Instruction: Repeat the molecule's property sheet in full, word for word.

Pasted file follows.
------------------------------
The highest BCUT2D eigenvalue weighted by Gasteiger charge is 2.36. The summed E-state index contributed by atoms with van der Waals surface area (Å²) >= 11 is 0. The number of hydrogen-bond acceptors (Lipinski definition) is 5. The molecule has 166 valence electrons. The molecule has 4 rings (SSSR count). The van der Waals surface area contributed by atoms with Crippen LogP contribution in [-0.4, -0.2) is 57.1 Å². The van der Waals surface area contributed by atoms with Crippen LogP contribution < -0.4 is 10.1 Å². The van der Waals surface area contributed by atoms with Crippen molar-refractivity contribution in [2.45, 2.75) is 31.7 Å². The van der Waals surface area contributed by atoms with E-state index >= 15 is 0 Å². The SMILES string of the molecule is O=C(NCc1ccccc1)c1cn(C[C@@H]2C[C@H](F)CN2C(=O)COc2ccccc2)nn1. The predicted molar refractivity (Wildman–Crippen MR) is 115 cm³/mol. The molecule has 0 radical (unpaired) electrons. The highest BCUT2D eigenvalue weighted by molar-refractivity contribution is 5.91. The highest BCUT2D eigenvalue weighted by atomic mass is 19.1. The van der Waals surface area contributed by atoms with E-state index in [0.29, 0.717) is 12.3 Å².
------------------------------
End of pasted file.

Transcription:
The highest BCUT2D eigenvalue weighted by Gasteiger charge is 2.36. The summed E-state index contributed by atoms with van der Waals surface area (Å²) >= 11 is 0. The number of hydrogen-bond acceptors (Lipinski definition) is 5. The molecule has 166 valence electrons. The molecule has 4 rings (SSSR count). The van der Waals surface area contributed by atoms with Crippen LogP contribution in [-0.4, -0.2) is 57.1 Å². The van der Waals surface area contributed by atoms with Crippen LogP contribution < -0.4 is 10.1 Å². The van der Waals surface area contributed by atoms with Crippen molar-refractivity contribution in [2.45, 2.75) is 31.7 Å². The van der Waals surface area contributed by atoms with E-state index >= 15 is 0 Å². The SMILES string of the molecule is O=C(NCc1ccccc1)c1cn(C[C@@H]2C[C@H](F)CN2C(=O)COc2ccccc2)nn1. The predicted molar refractivity (Wildman–Crippen MR) is 115 cm³/mol. The molecule has 0 radical (unpaired) electrons. The highest BCUT2D eigenvalue weighted by molar-refractivity contribution is 5.91. The highest BCUT2D eigenvalue weighted by atomic mass is 19.1. The van der Waals surface area contributed by atoms with E-state index in [0.29, 0.717) is 12.3 Å².